Much like good physical security, according to Jo, good cyber security is about doing all you can to identify existing and emerging threats and then taking every possible action to mitigate those threats.

“You need to be running scans. You need to know where the potential vulnerabilities in your networks are. You need to be looking at advisories. You also need to get external, independent, third parties to correlate with what you’re doing. Don’t just run a single tool; make sure you have the best security alerting and monitoring systems in place that you can afford. Furthermore, make sure that if you receive an alert, you actually do something about it.

It is also imperative that everyone in your organisation, from the most senior levels all the way through to the most junior level, is aware of their rights, roles and responsibilities concerning security. Organisations also need to monitor and report on potentially risky ‘click behaviour’ and then counteract that through things like security education. It’s all very well to have a phishing button on emails, but there has to be some sort of feedback mechanism for the individual who’s actually bothering to report potential threats. If they think no one is listening, then they will stop reporting.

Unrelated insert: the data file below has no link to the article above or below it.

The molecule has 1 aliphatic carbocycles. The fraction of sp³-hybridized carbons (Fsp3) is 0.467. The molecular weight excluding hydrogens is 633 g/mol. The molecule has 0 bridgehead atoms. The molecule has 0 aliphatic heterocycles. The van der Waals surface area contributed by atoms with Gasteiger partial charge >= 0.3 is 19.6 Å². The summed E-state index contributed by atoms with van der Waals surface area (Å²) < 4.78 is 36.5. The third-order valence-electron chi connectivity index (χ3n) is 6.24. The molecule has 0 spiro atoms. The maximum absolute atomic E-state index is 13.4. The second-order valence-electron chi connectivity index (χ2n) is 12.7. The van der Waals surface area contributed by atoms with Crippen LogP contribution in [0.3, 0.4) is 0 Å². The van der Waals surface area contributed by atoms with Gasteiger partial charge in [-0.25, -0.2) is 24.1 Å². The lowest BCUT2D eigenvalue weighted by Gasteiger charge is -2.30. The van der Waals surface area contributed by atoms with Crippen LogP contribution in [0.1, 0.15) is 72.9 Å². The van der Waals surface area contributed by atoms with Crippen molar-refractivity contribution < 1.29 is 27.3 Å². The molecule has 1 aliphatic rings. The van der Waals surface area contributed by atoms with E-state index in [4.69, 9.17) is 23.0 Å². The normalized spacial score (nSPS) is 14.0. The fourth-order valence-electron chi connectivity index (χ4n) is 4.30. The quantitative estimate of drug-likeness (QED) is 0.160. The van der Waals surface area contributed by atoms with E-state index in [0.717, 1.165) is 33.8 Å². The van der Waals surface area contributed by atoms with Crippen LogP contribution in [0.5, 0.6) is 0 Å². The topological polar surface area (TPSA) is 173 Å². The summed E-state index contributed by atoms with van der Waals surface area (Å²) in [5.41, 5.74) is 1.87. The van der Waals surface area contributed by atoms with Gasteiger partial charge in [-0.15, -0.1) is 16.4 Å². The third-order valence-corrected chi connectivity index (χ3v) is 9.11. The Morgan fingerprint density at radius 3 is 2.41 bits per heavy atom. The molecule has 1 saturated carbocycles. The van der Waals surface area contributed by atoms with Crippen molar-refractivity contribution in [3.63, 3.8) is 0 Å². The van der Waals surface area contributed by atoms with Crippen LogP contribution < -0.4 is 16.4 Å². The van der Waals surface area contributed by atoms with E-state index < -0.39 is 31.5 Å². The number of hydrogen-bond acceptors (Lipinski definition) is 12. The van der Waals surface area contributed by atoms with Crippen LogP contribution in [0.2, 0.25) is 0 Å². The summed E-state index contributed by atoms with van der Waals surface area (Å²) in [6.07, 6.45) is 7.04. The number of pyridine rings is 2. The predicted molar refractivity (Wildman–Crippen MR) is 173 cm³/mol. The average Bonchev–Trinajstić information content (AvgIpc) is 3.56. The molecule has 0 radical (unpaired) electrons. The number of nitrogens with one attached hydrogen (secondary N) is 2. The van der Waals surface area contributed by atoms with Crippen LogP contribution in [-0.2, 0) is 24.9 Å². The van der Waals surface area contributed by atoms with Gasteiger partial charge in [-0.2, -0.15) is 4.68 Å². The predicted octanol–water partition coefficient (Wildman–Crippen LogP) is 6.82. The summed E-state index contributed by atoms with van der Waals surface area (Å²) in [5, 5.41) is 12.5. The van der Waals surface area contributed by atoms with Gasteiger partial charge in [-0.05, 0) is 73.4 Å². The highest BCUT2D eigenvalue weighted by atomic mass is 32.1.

How is it possible for businesses to overcome this risk?

For many organisations, their greatest cyber security challenge will be understanding how to do the most with the limited resources available. Joe believes the key to overcoming this challenge is to have a proper understanding of what you are trying to protect.

“Are you protecting a hundred bucks worth of data and spending a thousand dollars to do it? That’s not good economics and you could actually spend your security buck a little bit better. It’s about understanding what you have to protect, therefore setting the expectation of how much you should be spending to protect it.” Regardless of how big or small an organization might be, Joe believes one of the most important cyber security functions you can engage in is active monitoring.